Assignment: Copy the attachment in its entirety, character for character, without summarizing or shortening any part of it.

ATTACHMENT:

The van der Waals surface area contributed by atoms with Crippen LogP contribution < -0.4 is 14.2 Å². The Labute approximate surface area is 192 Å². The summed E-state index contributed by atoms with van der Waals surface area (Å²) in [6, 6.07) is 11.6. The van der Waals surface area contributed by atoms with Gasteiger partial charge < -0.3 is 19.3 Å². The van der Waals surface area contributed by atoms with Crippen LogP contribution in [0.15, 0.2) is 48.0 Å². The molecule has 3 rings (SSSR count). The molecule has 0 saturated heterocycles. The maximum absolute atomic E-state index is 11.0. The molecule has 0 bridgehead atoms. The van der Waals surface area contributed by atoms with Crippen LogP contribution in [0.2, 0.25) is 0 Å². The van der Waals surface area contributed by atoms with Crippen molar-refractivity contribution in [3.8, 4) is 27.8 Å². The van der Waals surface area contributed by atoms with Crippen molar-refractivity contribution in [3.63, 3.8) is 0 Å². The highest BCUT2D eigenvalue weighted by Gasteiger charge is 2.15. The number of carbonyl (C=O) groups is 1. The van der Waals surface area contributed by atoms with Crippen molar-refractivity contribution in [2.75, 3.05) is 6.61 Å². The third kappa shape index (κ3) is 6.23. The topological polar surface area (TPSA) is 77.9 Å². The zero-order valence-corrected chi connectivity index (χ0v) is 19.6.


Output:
The van der Waals surface area contributed by atoms with Crippen LogP contribution < -0.4 is 14.2 Å². The Labute approximate surface area is 192 Å². The summed E-state index contributed by atoms with van der Waals surface area (Å²) in [6, 6.07) is 11.6. The van der Waals surface area contributed by atoms with Gasteiger partial charge < -0.3 is 19.3 Å². The van der Waals surface area contributed by atoms with Crippen LogP contribution in [0.15, 0.2) is 48.0 Å². The molecule has 3 rings (SSSR count). The molecule has 0 saturated heterocycles. The maximum absolute atomic E-state index is 11.0. The molecule has 0 bridgehead atoms. The van der Waals surface area contributed by atoms with Crippen LogP contribution in [0.2, 0.25) is 0 Å². The van der Waals surface area contributed by atoms with Crippen molar-refractivity contribution in [3.8, 4) is 27.8 Å². The van der Waals surface area contributed by atoms with Crippen molar-refractivity contribution in [3.63, 3.8) is 0 Å². The highest BCUT2D eigenvalue weighted by Gasteiger charge is 2.15. The number of carbonyl (C=O) groups is 1. The van der Waals surface area contributed by atoms with Crippen molar-refractivity contribution in [2.75, 3.05) is 6.61 Å². The third kappa shape index (κ3) is 6.23. The topological polar surface area (TPSA) is 77.9 Å². The zero-order valence-corrected chi connectivity index (χ0v) is 19.6.